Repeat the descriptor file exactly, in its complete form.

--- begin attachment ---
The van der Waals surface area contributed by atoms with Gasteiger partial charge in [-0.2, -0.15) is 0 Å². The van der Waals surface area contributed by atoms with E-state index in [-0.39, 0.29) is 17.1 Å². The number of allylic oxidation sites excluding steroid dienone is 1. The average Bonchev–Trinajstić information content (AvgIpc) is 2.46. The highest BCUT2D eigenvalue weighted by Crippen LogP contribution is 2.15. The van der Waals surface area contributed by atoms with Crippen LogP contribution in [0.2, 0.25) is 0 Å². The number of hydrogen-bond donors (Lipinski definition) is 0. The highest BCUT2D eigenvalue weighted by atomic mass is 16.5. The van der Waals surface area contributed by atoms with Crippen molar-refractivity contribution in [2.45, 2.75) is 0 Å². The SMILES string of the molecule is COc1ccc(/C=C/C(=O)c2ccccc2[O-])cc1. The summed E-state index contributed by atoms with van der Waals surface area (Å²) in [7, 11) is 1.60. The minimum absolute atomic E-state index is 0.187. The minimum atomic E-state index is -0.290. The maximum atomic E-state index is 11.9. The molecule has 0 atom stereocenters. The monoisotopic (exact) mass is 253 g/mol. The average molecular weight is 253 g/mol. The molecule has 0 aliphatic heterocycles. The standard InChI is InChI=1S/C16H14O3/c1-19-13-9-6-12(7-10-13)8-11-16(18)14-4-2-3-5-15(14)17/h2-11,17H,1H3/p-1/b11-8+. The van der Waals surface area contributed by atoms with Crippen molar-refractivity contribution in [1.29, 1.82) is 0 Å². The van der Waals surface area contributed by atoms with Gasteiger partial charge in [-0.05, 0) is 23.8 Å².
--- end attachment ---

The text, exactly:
The van der Waals surface area contributed by atoms with Gasteiger partial charge in [-0.2, -0.15) is 0 Å². The van der Waals surface area contributed by atoms with E-state index in [-0.39, 0.29) is 17.1 Å². The number of allylic oxidation sites excluding steroid dienone is 1. The average Bonchev–Trinajstić information content (AvgIpc) is 2.46. The highest BCUT2D eigenvalue weighted by Crippen LogP contribution is 2.15. The van der Waals surface area contributed by atoms with Crippen LogP contribution in [0.2, 0.25) is 0 Å². The number of hydrogen-bond donors (Lipinski definition) is 0. The highest BCUT2D eigenvalue weighted by atomic mass is 16.5. The van der Waals surface area contributed by atoms with Crippen molar-refractivity contribution in [2.45, 2.75) is 0 Å². The SMILES string of the molecule is COc1ccc(/C=C/C(=O)c2ccccc2[O-])cc1. The summed E-state index contributed by atoms with van der Waals surface area (Å²) in [7, 11) is 1.60. The minimum absolute atomic E-state index is 0.187. The minimum atomic E-state index is -0.290. The maximum atomic E-state index is 11.9. The molecule has 0 atom stereocenters. The monoisotopic (exact) mass is 253 g/mol. The average molecular weight is 253 g/mol. The molecule has 0 aliphatic heterocycles. The standard InChI is InChI=1S/C16H14O3/c1-19-13-9-6-12(7-10-13)8-11-16(18)14-4-2-3-5-15(14)17/h2-11,17H,1H3/p-1/b11-8+. The van der Waals surface area contributed by atoms with Crippen molar-refractivity contribution in [1.29, 1.82) is 0 Å². The van der Waals surface area contributed by atoms with Gasteiger partial charge in [-0.05, 0) is 23.8 Å².